A consultation on removing the service change provisions from TUPE has been launched.
As predicted, the Government has announced it is proposing to make some significant changes to the Transfer of Undertakings (Protection of Employment) Regulations 2006 (TUPE), including removing the provision that deals with service provision changes (i.e. in-sourcing, outsourcing or re-sourcing).
History of the law
The concept of a "TUPE transfer" was originally introduced into UK law in 1981 when Regulations were brought into force to implement the European Acquired Rights Directive (the Directive). The aim was to protect an individual's employment when the business in which they were working transferred to a new owner.
The 1981 Regulations applied only where there was a transfer of an undertaking or part of an undertaking.
There was however much uncertainty (both in the UK and other European jurisdictions) as to the extent of the legislation and, in particular, whether it applied where there was a change of contractor providing services to a client, for example, following a competitive tendering exercise.
Following much case law from the European Court of Justice, the Directive itself was amended and the 1981 Regulations were replaced by new regulations which came into force in the UK in 2006.
At that time, the Government took the opportunity to further develop the law in the UK by expressly providing that TUPE would also apply where there was a service provision change. Broadly this covers:
- re-sourcing (change of contractor)
although, there must be an organised group of individuals in Great Britain whose principal purpose is carrying out activities which are transferred to a new provider.
This was seen at the time as helpful clarification which would deliver much needed certainty for clients, contractors and employees about when TUPE applied. However, it was not something which the UK was compelled to do by European law. Subsequently, it has come to be regarded as unnecessary "gold plating" of the Directive.
If the proposals are adopted, what would the law in the UK be in relation to service provision changes?
If the service provision change references are removed from TUPE and no further clarification is provided, the position will return to that which existed prior to 2006; parties will be left looking up old case law to assess whether TUPE applies to their situation or not.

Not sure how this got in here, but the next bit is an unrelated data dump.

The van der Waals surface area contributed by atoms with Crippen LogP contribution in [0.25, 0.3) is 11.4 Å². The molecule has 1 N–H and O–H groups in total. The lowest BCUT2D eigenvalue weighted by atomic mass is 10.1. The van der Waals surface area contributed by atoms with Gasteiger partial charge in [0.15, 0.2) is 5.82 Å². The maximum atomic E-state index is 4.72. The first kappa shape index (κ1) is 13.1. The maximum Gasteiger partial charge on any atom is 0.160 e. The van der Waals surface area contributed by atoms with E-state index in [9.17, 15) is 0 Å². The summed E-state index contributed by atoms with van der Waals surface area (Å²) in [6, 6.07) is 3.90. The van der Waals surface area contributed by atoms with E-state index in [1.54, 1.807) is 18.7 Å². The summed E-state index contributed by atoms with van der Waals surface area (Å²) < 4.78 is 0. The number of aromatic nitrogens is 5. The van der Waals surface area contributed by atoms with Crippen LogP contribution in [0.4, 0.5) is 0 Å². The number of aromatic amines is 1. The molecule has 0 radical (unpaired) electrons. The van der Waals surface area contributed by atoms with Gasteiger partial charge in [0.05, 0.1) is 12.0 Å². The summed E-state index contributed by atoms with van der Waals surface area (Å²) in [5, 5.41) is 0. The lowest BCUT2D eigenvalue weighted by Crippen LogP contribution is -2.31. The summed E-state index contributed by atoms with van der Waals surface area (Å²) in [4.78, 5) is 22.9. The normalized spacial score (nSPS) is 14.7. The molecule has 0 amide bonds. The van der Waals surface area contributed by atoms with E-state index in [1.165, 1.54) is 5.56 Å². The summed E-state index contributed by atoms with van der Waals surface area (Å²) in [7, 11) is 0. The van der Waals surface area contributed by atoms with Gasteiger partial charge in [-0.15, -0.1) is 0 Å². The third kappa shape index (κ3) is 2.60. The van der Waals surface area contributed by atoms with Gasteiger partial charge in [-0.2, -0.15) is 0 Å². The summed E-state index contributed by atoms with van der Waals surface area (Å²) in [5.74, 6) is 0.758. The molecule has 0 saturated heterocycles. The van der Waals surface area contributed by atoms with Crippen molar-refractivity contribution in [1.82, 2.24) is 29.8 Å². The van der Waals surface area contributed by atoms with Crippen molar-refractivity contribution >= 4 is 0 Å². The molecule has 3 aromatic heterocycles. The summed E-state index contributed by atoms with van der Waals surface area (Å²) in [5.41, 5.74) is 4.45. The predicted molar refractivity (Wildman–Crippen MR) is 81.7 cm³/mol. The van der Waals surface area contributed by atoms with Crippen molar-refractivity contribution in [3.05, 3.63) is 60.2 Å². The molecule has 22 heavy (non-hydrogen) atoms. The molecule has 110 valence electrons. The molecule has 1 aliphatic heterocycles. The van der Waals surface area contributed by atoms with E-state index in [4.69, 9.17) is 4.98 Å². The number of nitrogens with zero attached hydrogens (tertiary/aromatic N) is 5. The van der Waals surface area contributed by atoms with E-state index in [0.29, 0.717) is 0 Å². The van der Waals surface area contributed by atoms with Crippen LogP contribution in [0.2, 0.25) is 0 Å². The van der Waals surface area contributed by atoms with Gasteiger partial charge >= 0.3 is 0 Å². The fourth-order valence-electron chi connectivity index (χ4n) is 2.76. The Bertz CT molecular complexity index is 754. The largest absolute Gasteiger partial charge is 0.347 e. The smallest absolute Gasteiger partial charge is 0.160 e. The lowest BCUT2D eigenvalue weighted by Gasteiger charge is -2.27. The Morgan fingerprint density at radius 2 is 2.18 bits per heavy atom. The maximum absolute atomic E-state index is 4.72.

What effect would the proposed changes have on businesses?
As the question of whether TUPE applies is highly fact specific in every case and the employment tribunal is the final arbiter of the fact it will be very hard, in borderline cases, for businesses to know for sure whether or not TUPE will apply to their transaction. This will affect questions such as whether redundancy payments will be due and whether informing and consultation is needed. Contractors are likely to price accordingly, ultimately the client will pay for the uncertainty. It will also be hard for lawyers to advise definitively leaving space for debate and challenge. This is likely to result in more litigation and lengthy delays as cases make their way through the Courts.
What happens next?
The consultation is open until 11 April 2013 and the Government will publish its response within 12 weeks of the consultation closing. If the consultation supports change to the TUPE, it will seek to introduce changes to the legislation in October 2013.
However, the Government recognises that service providers may have entered into existing contracts on the assumption that TUPE will apply at the end of the contract. The Government also notes that the outsourcing process, from planning for a tender until eventual transfer, can be a long period, and for larger and more complex services could take a year or longer.
In light of these factors, the Government recognises that a lead-in period prior to any repeal or other change taking effect would be important to allow those providing services and the recipients of them, to plan for the change in the law.